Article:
(Thanks to Martin Grundberg for this gorgeous pic from up at the back.)

The crowd roared – echoes of gladiator fights of years ago – as Eddie Vedder walked on stage, 25 m from me. As he picked up his guitar and sang those first few words, I dissolved, grinning like a loon, my lips quivered and tears overflowed. That voice. The one I’ve listened to a thousand times, on tapes, on CDs, on YouTube videos … live.

For two-and-a-half hours he sang, no break. Just Breathe, Society, Without You, the best rendition of Jeremy, with the string quartet, the list went on and the crowd went wild and my lungs scrunched up and my heart expanded and I was enthralled. And an R.E.M. track, with a Michael Stipe in Berlin story attached – my second favourite band – swoon!

During Jeremy he came into the crowd, shaking hands, hugging people, coming closer to us, until he was right there, so close I could’ve touched him, but I was totally frozen in awe. Leigh put out her hand, he shook it. And then he hugged Federica, before going back to the stage. We all cried, like teen fans, but much more sophisticated (of course).

Pigeons flapped from rampart to rampart, momentarily lit by the stage lights, and bats flitted across the sky. A heavily pregnant woman in a white dress walked up and down in one of the top tiers, beautifully lit and looking like a Greek goddess. The whole thing was surreal.

And Eddie Vedder sang and chatted and shared his wine and congratulated the newly engaged couple and brought his daughters and wife on stage and it just all felt so incredibly lovely. And, dare I say it again? That voice.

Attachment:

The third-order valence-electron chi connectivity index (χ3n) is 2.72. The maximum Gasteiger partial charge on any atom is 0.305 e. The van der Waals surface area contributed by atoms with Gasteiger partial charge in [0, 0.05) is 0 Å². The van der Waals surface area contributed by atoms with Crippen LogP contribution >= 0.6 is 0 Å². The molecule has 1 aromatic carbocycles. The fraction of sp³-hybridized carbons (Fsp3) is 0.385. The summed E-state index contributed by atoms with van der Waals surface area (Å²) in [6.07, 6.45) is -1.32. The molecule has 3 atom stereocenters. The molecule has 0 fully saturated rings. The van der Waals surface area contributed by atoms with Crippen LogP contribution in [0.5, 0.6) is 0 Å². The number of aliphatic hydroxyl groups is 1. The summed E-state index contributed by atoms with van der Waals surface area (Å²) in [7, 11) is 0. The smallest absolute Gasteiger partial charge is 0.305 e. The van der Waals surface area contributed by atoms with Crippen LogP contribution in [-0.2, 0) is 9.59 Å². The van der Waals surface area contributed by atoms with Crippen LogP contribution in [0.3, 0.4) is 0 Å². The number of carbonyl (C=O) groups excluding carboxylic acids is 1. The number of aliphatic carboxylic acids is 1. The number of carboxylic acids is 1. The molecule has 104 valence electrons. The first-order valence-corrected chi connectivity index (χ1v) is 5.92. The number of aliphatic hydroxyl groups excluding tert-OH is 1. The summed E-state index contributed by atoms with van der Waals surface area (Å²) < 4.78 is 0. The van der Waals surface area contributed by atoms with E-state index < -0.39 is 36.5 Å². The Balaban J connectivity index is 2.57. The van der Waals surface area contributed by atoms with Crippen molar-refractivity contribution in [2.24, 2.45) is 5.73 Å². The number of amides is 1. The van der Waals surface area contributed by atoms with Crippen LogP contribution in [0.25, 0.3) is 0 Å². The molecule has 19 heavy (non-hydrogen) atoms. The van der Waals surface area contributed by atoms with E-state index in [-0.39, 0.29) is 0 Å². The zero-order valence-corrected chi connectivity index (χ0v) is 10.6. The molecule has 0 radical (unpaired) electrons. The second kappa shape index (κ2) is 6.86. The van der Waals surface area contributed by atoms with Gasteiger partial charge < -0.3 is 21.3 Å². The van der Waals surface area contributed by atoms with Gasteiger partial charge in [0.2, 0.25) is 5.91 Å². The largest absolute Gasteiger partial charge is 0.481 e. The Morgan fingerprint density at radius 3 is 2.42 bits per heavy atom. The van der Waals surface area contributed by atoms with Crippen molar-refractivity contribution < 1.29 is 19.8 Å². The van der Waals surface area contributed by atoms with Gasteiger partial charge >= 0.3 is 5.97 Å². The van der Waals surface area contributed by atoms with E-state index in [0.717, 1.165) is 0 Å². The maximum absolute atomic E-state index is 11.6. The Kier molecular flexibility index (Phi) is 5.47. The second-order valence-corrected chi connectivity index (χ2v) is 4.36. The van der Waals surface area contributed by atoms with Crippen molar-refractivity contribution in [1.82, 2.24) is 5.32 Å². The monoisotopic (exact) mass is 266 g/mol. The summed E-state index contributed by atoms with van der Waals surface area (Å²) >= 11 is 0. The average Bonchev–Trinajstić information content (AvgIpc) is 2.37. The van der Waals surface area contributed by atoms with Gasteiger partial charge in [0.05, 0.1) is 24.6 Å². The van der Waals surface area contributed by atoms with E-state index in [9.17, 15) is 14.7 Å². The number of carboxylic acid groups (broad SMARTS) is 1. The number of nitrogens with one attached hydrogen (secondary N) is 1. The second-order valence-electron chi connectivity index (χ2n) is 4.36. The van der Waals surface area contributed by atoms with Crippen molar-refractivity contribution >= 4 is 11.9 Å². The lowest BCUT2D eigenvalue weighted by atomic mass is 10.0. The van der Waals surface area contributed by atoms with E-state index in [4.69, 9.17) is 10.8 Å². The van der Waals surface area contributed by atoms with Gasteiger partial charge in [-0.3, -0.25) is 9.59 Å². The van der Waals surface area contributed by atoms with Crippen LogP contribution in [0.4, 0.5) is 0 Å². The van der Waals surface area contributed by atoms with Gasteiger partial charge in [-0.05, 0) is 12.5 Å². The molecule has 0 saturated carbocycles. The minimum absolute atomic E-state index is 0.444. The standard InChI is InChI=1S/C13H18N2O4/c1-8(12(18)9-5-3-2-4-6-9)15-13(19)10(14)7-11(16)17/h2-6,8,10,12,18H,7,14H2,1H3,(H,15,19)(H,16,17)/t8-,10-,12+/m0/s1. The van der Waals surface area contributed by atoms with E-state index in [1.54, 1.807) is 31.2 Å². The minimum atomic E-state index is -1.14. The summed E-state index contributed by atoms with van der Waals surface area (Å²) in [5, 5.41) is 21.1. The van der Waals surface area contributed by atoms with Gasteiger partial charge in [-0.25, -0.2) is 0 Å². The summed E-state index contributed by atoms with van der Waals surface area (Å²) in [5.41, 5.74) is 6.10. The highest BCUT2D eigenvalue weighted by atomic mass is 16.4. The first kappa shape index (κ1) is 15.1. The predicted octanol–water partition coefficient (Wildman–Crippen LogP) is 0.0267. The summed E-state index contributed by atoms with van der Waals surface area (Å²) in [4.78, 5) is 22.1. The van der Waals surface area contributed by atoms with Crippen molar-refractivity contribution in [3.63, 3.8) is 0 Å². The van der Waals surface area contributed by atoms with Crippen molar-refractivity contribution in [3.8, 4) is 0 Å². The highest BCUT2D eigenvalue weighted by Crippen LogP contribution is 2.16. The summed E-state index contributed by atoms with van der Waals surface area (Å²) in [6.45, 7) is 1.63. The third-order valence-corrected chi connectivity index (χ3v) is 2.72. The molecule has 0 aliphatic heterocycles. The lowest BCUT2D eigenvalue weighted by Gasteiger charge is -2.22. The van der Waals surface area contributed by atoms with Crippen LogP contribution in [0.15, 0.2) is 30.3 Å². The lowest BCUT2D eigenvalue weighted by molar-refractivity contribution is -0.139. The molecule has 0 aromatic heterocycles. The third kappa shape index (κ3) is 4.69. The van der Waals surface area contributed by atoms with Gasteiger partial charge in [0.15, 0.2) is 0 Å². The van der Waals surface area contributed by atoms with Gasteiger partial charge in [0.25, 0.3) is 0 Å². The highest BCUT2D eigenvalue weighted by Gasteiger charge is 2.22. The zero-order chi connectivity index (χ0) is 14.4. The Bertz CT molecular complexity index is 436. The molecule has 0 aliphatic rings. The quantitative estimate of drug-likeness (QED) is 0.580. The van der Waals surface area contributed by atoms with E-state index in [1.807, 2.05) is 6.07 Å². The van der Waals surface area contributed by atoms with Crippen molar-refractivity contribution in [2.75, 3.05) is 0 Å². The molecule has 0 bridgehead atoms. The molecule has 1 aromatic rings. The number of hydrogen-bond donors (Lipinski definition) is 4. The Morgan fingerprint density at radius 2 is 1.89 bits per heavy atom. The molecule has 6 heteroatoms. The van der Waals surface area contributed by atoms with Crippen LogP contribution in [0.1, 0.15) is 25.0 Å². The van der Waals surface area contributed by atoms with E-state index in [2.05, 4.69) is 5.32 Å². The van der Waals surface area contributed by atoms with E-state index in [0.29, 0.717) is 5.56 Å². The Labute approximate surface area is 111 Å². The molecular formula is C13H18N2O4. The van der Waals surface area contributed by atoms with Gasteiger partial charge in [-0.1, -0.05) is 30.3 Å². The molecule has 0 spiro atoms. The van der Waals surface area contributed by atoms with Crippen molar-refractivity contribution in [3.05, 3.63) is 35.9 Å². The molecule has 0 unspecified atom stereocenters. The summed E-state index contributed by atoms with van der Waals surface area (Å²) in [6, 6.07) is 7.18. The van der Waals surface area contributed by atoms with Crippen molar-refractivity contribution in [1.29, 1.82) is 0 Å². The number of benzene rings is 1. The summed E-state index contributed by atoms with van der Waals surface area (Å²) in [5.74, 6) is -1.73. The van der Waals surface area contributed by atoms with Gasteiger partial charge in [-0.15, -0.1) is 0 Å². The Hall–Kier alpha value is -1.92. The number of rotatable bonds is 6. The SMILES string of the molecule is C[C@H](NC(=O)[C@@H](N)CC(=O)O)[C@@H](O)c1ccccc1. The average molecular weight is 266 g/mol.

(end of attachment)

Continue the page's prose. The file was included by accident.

Fascinating fact of the day: Eddie Vedder with a ukulele and Glen Hansard can sing, without microphones, in that ancient amphitheatre, and the sound is perfect and the audience will be hushed in wonder and it will be magical.

Second fascinating fact of the day: Five thousand people singing Hard Sun on a hot night in an amphitheatre overlooking Mount Etna and The Med can change the cells in your body, rearranging them into something that just feels better, man. (See what I did?)

Tonight, I’m lucky enough to go again. Hold thumbs for Off He Goes, please.

Sicily On My Mind

Sicily has never been on my list of ‘Places I Want To Go’. Not that it’s been on my list of ‘Places I Don’t Want To Go’, either (I don’t really have one of those), it’s just not been on my radar at all, really. I come from a travel-lovin’ family. My childhood was filled with back roads, exploring old graveyards and farmhouses, stopping to swim in rivers, look at rocks (my Dad’s a geologist) and follow paths to see where they went.